I am freed from the punishment and judgment I deserve. I am freed from God accusing me. I am freed from my conscience accusing me. I am so free that I know of not one single thing in all of my life that I need to feel the least bit guilty about. Inhaling such grace, such freedom, such release into my body, into my very soul, causes me to exhale prayer. Can you see this from how the Lord teaches us to pray? He tells us to first pray for His name to be hallowed. This is done when God's Word is taught in truth and purity. The pure Word of God brings to us the sweet, delicious Gospel of God in Christ. Inhaling that Gospel causes us to exhale the prayer, "Thy kingdom come."

But how does God's kingdom come? The early editions of Luther's Small Catechism pictured how in a woodcut. I would think some of you older members, particularly those of you confirmed in German, might have seen this. The woodcut for this petition was the scene of the first Pentecost, the Holy Spirit being poured out on the Church. The kingdom comes through the work of the Holy Spirit. And what does our Catechism specifically say the Holy Spirit does? He gives us grace so that "we believe His holy Word and lead godly lives here in time and there in eternity."

We don't build the kingdom of God; we receive it. But it takes a special gift of grace to believe we are receiving the kingdom of God. This goes back to what I was saying earlier about the kingdom coming in, with, and under the cross. What happens to us in life seems no more compatible to the kingdom coming to us than what happened to Christ seems compatible to the kingdom coming. The kingdom coming is always accompanied by the cross. That's because Satan marshals all of His forces against wherever the kingdom is breaking out because that kingdom coming means his is being pushed out, overcome, defeated. Read the Book of Acts. Wherever the kingdom starts to blossom, there Satan is on the attack.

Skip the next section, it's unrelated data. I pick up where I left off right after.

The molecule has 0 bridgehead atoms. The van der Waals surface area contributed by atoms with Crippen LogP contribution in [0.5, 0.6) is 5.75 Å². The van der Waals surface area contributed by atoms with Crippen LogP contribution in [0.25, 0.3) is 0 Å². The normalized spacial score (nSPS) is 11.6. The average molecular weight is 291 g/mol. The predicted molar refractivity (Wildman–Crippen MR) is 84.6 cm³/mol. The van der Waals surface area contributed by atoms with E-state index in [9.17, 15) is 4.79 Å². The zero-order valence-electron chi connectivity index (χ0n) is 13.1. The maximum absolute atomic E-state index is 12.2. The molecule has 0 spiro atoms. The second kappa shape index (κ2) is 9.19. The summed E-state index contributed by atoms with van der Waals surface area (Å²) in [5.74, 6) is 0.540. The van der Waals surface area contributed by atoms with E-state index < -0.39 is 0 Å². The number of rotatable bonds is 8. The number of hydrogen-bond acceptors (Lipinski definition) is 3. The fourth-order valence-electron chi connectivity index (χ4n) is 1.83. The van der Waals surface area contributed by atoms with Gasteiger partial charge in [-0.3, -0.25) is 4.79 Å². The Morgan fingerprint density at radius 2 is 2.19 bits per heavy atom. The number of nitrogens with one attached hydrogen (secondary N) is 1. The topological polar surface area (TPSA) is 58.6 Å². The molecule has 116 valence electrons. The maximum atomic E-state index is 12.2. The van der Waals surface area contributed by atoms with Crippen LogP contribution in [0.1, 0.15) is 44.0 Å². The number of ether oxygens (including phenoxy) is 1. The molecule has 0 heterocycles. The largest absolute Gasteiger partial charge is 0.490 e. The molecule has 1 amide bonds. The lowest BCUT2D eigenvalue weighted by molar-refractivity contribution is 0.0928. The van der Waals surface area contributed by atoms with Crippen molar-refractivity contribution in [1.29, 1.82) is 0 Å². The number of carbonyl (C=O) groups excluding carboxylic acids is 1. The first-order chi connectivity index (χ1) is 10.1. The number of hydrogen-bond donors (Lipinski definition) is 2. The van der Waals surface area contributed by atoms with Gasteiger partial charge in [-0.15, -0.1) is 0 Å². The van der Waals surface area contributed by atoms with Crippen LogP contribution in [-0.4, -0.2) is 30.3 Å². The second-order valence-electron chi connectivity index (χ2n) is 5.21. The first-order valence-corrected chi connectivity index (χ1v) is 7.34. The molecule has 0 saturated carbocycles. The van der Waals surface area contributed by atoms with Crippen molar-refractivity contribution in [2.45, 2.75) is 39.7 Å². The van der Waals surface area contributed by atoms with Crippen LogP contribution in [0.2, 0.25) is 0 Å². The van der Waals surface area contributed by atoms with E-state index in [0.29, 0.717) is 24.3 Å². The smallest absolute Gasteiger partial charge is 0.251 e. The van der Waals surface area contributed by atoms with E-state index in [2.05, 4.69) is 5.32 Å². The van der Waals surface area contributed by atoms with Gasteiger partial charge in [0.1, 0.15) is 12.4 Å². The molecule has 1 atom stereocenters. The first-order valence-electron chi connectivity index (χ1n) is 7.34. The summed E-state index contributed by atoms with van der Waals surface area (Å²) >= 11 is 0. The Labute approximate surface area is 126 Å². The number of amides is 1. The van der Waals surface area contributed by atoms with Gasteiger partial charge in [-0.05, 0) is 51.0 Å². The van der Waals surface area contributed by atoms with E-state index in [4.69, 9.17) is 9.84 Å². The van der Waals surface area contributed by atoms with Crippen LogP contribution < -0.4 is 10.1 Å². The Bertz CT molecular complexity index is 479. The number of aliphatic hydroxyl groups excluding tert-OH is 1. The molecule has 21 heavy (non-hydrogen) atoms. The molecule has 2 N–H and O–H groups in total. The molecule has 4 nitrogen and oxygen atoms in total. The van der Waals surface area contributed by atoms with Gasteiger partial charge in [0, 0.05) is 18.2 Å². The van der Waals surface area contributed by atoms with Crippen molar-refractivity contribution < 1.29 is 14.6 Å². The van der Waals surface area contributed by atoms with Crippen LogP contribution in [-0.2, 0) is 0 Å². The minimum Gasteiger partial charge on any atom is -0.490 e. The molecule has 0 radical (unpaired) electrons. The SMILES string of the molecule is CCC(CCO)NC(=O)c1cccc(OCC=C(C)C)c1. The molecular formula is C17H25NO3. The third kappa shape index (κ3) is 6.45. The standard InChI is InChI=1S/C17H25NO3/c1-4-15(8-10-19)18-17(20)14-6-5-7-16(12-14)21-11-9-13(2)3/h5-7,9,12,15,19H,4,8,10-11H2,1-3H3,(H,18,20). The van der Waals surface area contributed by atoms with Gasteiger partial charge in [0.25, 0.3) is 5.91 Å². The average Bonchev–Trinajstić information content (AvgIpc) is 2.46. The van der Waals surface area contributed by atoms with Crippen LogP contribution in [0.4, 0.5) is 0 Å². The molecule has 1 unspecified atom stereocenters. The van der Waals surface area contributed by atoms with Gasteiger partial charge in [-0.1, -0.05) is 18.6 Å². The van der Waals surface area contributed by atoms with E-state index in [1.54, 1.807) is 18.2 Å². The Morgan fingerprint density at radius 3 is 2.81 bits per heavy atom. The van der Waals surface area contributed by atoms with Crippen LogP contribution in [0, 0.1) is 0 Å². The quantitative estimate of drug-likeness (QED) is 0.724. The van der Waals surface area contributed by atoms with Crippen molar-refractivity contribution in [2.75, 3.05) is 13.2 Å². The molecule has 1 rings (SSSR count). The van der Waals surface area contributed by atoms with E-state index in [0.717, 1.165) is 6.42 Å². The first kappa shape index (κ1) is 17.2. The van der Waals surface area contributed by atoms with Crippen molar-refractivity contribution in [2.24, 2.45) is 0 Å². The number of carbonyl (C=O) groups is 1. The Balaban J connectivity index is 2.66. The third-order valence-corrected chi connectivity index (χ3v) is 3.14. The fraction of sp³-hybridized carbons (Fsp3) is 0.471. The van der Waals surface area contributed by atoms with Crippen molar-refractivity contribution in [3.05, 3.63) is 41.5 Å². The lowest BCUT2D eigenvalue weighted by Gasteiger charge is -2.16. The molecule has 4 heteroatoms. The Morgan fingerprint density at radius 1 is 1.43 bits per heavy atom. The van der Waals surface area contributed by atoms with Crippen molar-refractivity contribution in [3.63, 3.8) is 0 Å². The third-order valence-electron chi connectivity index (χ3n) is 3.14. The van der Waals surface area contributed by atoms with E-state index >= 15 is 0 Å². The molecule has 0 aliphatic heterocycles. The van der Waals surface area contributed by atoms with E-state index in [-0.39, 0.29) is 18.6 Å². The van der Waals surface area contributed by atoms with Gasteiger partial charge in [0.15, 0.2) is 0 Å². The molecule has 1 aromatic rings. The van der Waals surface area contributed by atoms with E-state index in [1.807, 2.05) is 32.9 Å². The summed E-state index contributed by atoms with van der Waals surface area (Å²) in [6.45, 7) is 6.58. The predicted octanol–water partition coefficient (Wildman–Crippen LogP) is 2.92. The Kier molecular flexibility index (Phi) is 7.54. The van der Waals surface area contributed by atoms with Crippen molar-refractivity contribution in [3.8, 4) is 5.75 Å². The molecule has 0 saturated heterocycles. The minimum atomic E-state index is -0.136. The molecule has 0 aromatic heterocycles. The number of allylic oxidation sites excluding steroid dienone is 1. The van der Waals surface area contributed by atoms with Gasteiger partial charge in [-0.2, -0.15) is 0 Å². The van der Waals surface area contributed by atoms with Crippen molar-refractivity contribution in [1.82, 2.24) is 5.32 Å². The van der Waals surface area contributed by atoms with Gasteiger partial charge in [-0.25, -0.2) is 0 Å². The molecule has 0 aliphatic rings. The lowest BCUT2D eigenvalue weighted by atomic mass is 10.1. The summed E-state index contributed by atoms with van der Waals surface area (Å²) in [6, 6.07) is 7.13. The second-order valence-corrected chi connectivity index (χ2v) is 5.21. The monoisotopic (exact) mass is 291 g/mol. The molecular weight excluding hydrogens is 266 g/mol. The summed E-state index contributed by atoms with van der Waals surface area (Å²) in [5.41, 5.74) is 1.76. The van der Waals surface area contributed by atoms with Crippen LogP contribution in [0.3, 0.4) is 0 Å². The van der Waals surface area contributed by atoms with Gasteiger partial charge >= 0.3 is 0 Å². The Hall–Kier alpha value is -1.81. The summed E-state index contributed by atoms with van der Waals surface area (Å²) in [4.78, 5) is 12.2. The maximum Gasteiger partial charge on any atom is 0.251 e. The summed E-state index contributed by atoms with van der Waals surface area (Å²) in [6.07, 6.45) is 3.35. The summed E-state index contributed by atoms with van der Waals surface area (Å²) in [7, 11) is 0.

He attacks with internal fears, doubts, worries, and more. He attacks with external sickness, affliction, persecution, and more. How are you suppose to believe the kingdom is coming to you when you feel more sinful the more serious you are about the forgiveness of sins? How are you suppose to believe the kingdom is coming to you when you look like such a stranger to it? I mean those in heaven aren't in hospital beds, aren't afflicted with disease, aren't attacked and afflicted by others, are they?

Dear friend, in such circumstances only the Holy Spirit by His grace can make you believe that you are indeed in the kingdom of God. The Holy Spirit will bring you His grace by His Word. A Christian brother or sister will assure you that though you feel kicked out of the kingdom that the kingdom yours remaineth. Some sermon, some devotion, some pastor or person will come to you in the midst of your afflictions and doubts and point out that none of these nullify your Baptism by which the kingdom was brought to you. Or while in the hospital surrounded by sickness, suffering, and sorrow, your pastor will come to you with the Body and Blood of Christ testifying to you that you are indeed in the kingdom though not a speck of you feels that way.

We pray about the kingdom because everything around us argues against the kingdom coming to us. But just as neither sin, death, or the devil prevented or even slowed Christ from winning and bringing the kingdom, even so these three enemies can't slow the Holy Spirit from bringing you the kingdom now. Why not? Because it's God's will that you have the kingdom. But more about that next week when we take up the petition after Thy kingdom come: Thy will be done. Amen.

Rev. Paul R. Harris

Trinity Lutheran Church, Austin, Texas

Lent II, Wednesday (2-20-02), Second Petition